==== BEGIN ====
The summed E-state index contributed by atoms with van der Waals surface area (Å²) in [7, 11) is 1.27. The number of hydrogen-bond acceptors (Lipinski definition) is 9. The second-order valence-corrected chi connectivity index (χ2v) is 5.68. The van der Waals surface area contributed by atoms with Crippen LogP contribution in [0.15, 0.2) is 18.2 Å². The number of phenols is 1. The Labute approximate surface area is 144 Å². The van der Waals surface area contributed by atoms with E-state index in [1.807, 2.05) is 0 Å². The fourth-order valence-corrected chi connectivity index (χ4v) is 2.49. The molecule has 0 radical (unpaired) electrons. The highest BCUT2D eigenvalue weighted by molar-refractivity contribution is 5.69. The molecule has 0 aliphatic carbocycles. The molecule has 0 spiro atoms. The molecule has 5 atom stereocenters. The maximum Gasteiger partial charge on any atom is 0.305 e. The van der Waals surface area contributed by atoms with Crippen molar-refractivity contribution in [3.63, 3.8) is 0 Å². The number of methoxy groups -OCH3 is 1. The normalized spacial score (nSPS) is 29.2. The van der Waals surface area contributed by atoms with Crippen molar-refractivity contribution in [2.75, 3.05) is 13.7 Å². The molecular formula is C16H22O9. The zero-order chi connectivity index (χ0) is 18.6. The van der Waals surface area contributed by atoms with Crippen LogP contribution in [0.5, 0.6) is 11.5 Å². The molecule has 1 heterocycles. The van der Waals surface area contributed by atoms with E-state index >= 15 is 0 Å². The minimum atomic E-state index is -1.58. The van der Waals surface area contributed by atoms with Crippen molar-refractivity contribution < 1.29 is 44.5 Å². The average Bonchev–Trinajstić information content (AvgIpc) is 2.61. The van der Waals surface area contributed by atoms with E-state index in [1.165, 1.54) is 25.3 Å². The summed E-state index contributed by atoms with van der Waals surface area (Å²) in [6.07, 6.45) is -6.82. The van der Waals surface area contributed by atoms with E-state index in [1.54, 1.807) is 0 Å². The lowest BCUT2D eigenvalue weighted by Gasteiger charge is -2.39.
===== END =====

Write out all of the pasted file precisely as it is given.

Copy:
The summed E-state index contributed by atoms with van der Waals surface area (Å²) in [7, 11) is 1.27. The number of hydrogen-bond acceptors (Lipinski definition) is 9. The second-order valence-corrected chi connectivity index (χ2v) is 5.68. The van der Waals surface area contributed by atoms with Crippen LogP contribution in [0.15, 0.2) is 18.2 Å². The number of phenols is 1. The Labute approximate surface area is 144 Å². The van der Waals surface area contributed by atoms with E-state index in [1.807, 2.05) is 0 Å². The fourth-order valence-corrected chi connectivity index (χ4v) is 2.49. The molecule has 0 radical (unpaired) electrons. The highest BCUT2D eigenvalue weighted by molar-refractivity contribution is 5.69. The molecule has 0 aliphatic carbocycles. The molecule has 0 spiro atoms. The molecule has 5 atom stereocenters. The maximum Gasteiger partial charge on any atom is 0.305 e. The van der Waals surface area contributed by atoms with Crippen molar-refractivity contribution in [3.63, 3.8) is 0 Å². The number of methoxy groups -OCH3 is 1. The normalized spacial score (nSPS) is 29.2. The van der Waals surface area contributed by atoms with Crippen molar-refractivity contribution in [2.75, 3.05) is 13.7 Å². The molecular formula is C16H22O9. The zero-order chi connectivity index (χ0) is 18.6. The van der Waals surface area contributed by atoms with Crippen LogP contribution in [0.5, 0.6) is 11.5 Å². The molecule has 1 heterocycles. The van der Waals surface area contributed by atoms with E-state index >= 15 is 0 Å². The minimum atomic E-state index is -1.58. The van der Waals surface area contributed by atoms with Crippen molar-refractivity contribution < 1.29 is 44.5 Å². The average Bonchev–Trinajstić information content (AvgIpc) is 2.61. The van der Waals surface area contributed by atoms with E-state index in [1.165, 1.54) is 25.3 Å². The summed E-state index contributed by atoms with van der Waals surface area (Å²) in [6.07, 6.45) is -6.82. The van der Waals surface area contributed by atoms with E-state index in [1.54, 1.807) is 0 Å². The lowest BCUT2D eigenvalue weighted by Gasteiger charge is -2.39.